Files in this item

FilesDescriptionFormat

application/pdf

application/pdf63.3.herold.pdf (73kB)
(no description provided)PDF

Description

Title:Introduction: Composing information
Author(s):Herold, Ken
Subject(s):Philosophies of Information
Information Science
Librarianship
Libraries
Abstract:Librarians once were futurists. Our everyday activities hinged on a set of practices and theories directed toward known, although distant, outcomes. What was the term of our mandate to provide access to the cultural heritage in our trust? Essentially forever. We included new media formats as a matter of course, with necessary preservation, conservation, curation, and archiving. Many and multivaried constraints strained our knowledge industries, yet our vision embraced unprecedented growth in creation, acquisition, collection, indexing, digesting, abstracting, finding, delivery, and research. Our group intellectual capacity accommodated complexities of kind, scope, identity, and audience. We could budget, plan, and serve despite limitations on funding, cooperation, and support. Librarians understood one another globally, even as libraries became known as repositories of things rather than as organizations of people. Something happened along the way to the future: in sustaining our status of authority, we became ubiquitous, and in our passion to extol our mindset, we became universal.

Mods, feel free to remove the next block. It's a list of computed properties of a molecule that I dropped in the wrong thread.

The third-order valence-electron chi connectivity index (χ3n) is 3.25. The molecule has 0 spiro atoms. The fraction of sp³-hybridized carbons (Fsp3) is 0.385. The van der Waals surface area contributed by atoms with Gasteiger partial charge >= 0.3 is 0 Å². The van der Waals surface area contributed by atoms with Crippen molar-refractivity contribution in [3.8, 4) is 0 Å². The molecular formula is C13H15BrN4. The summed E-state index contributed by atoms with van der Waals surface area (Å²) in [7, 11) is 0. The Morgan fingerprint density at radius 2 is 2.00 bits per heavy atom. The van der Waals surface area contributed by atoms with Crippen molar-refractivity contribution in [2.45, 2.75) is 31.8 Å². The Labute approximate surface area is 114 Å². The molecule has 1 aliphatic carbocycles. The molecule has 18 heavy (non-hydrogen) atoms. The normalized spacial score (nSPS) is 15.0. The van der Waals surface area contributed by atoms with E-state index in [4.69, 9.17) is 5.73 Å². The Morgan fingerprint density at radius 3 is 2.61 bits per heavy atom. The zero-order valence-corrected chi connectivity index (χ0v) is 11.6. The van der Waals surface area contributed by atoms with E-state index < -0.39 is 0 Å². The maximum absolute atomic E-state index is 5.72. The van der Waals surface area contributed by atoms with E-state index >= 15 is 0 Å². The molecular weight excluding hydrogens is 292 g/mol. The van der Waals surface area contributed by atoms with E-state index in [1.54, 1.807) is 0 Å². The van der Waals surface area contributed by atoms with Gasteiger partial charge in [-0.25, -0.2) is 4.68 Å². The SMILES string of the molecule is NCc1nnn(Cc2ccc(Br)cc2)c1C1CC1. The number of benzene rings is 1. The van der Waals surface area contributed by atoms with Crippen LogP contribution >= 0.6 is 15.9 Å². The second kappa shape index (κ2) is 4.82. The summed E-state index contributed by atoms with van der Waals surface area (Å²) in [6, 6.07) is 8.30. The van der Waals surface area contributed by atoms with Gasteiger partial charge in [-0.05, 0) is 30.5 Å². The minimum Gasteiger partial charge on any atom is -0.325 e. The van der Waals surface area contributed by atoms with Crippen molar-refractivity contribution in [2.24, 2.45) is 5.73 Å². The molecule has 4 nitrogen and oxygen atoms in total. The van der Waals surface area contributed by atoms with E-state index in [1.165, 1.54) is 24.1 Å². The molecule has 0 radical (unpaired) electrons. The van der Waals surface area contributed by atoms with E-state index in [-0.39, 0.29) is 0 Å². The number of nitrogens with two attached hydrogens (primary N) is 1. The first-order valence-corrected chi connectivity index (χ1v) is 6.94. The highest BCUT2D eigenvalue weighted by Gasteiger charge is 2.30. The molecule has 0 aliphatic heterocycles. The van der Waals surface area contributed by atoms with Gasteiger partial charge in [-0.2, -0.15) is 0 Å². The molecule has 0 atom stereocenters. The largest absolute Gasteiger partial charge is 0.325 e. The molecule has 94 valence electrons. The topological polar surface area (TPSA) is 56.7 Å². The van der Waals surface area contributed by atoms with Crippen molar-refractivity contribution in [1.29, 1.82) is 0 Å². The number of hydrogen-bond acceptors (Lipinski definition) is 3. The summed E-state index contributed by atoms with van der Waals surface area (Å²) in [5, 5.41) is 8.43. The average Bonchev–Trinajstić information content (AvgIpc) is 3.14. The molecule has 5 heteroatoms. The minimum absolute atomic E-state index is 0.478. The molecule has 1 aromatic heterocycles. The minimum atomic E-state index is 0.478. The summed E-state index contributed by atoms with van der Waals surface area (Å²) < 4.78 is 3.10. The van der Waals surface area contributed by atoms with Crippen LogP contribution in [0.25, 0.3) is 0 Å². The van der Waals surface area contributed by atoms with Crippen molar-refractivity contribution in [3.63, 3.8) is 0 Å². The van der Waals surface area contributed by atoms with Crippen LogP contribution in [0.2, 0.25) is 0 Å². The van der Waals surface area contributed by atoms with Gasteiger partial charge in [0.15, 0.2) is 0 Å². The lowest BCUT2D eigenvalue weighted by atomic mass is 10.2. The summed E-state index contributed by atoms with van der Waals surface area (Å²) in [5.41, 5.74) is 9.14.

Issue Date:2015
Publisher:Johns Hopkins University Press and the Graduate School of Library and Information Science. University of Illinois at Urbana-Champaign.
Citation Info:In Library Trends 63 (3) Winter 2015: 315-316.
Genre:Article
Type:Text
Language:English
URI:http://hdl.handle.net/2142/89822
ISSN:0024-2594
DOI:https://doi.org/10.1353/lib.2015.0003
Rights Information:Copyright (2014) Board of Trustees of the University of Illinois
Date Available in IDEALS:2016-04-07
2017-03-01


This item appears in the following Collection(s)

Item Statistics